Op-Ed: Words from Tibet for a More Peaceful Newark

Kevin Brown | May 18, 2011 | Opinion
The Dali Lama tells Newark officials the widening gap between rich and poor must be addressed

Speaking last weekend at a peace summit in Newark, Tibet’s spiritual leader, the Dalai Lama, rightly reminded Newark officials that to reduce violence and rebuild communities, we must address the widening gap between rich and poor. Equally important to realize is that many people who are poor hold jobs.

Today, nearly one-third of all Americans are trying to make ends meet on low wages. And the number of low-wage jobs — primarily service jobs in security, hotels, food preparation, home healthcare and office cleaning — is growing. Over the next decade, 5 million new jobs will pay poverty-level wages unless something is done to reverse this trend.

Jamila Bishop, a security officer working at the Newark Housing Authority, lives this struggle daily. She’s doing her best to make ends meet. But her paystub from a private security contractor in Newark shows she earns only $10 an hour, not enough for her to provide the home she wants for her two daughters. She is also forced to rely on publicly funded New Jersey Family Care for healthcare.

Jamila’s not alone — nearly one in four Newark residents lives in poverty. Many of them have jobs, and are working hard to create better futures for their families. But they can make little headway in an economy that’s producing low-wage jobs like there’s no tomorrow.

At the same time, our economy is growing more dangerously unbalanced as the rich grow even wealthier. The top 1 percent of U.S. households reaps nearly 24 percent of all income — more than double the 9 percent of 30 years ago. This is the highest concentration of income in the hands of the superwealthy since 1928, a year before the great stock market crash.

In New Jersey, the income inequality is glaring. A 2010 analysis by New Jersey Future found that the income gap in our state is more pronounced than in Russia, China, Turkey and even many Latin American countries. The disparity, as New Jersey Future noted, is geographic — with the wealthiest suburbs having incomes close to 15 times that of the poorest cities and towns.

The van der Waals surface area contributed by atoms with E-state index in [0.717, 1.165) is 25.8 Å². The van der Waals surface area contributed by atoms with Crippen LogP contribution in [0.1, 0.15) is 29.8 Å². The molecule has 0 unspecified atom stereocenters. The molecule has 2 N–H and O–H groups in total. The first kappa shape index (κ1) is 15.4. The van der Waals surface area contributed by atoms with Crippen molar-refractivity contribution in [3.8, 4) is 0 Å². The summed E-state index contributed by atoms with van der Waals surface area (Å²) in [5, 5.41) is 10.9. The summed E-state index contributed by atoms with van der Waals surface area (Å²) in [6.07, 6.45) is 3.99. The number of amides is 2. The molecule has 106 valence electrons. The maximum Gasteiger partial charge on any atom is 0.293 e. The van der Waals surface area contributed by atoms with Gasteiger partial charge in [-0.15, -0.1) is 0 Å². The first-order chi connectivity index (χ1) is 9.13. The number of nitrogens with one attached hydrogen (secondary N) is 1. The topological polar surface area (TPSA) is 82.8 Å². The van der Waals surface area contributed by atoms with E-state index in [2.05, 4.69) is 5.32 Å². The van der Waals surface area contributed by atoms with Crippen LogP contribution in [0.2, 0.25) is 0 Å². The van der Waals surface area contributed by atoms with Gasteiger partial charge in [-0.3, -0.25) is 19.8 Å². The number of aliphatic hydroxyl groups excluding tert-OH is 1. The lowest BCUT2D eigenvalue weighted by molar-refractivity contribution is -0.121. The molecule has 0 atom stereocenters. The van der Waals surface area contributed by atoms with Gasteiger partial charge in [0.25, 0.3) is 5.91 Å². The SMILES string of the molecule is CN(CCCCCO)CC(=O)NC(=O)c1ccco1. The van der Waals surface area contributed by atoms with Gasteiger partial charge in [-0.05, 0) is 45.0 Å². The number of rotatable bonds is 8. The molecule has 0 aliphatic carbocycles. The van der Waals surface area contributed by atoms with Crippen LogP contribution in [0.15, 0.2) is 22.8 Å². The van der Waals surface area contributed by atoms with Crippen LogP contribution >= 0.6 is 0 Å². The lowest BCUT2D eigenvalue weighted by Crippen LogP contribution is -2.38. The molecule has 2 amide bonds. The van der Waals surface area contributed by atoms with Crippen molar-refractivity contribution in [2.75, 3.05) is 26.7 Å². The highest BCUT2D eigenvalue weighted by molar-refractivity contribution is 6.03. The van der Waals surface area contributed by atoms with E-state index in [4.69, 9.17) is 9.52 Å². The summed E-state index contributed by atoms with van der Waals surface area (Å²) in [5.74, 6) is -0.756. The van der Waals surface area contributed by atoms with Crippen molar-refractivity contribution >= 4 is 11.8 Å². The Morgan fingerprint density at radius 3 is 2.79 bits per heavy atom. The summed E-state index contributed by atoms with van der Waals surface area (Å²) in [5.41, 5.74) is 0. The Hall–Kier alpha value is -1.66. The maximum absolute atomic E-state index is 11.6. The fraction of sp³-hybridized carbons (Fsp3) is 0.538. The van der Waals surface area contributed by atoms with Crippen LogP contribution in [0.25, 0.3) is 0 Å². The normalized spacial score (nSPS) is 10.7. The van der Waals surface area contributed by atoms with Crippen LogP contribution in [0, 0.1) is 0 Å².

As we look for solutions to deep-seated problems like violence and poverty, we must demand policies at the local and national level to change the direction of our economy. The Dalai Lama has said, aptly, “Change doesn’t come from the sky. It comes from human action.”

If our government pegged the minimum wage to a percentage of median income, it would raise the earnings of our lowest-paid workers and keep them on pace with the rest of the workforce. Expanding the Earned Income Tax Credit — widely considered to be among the most effective of all antipoverty programs — would also help those low-income families teetering on the brink of poverty.

Government programs are critical, but not enough. Businesses need to increase their pay in low-wage service sectors. And to help this happen, companies need to be open to collaborating with unions, which have shown their ability to work responsibly with business to lift low-wage workers out of poverty.

Unless steps are taken to address the growing imbalance in our economy, violence and poverty will continue to stifle our potential as a nation. As the Dalai Lama says, there won’t be peace “as long as the weak and small continue to be trodden by the mighty and powerful.”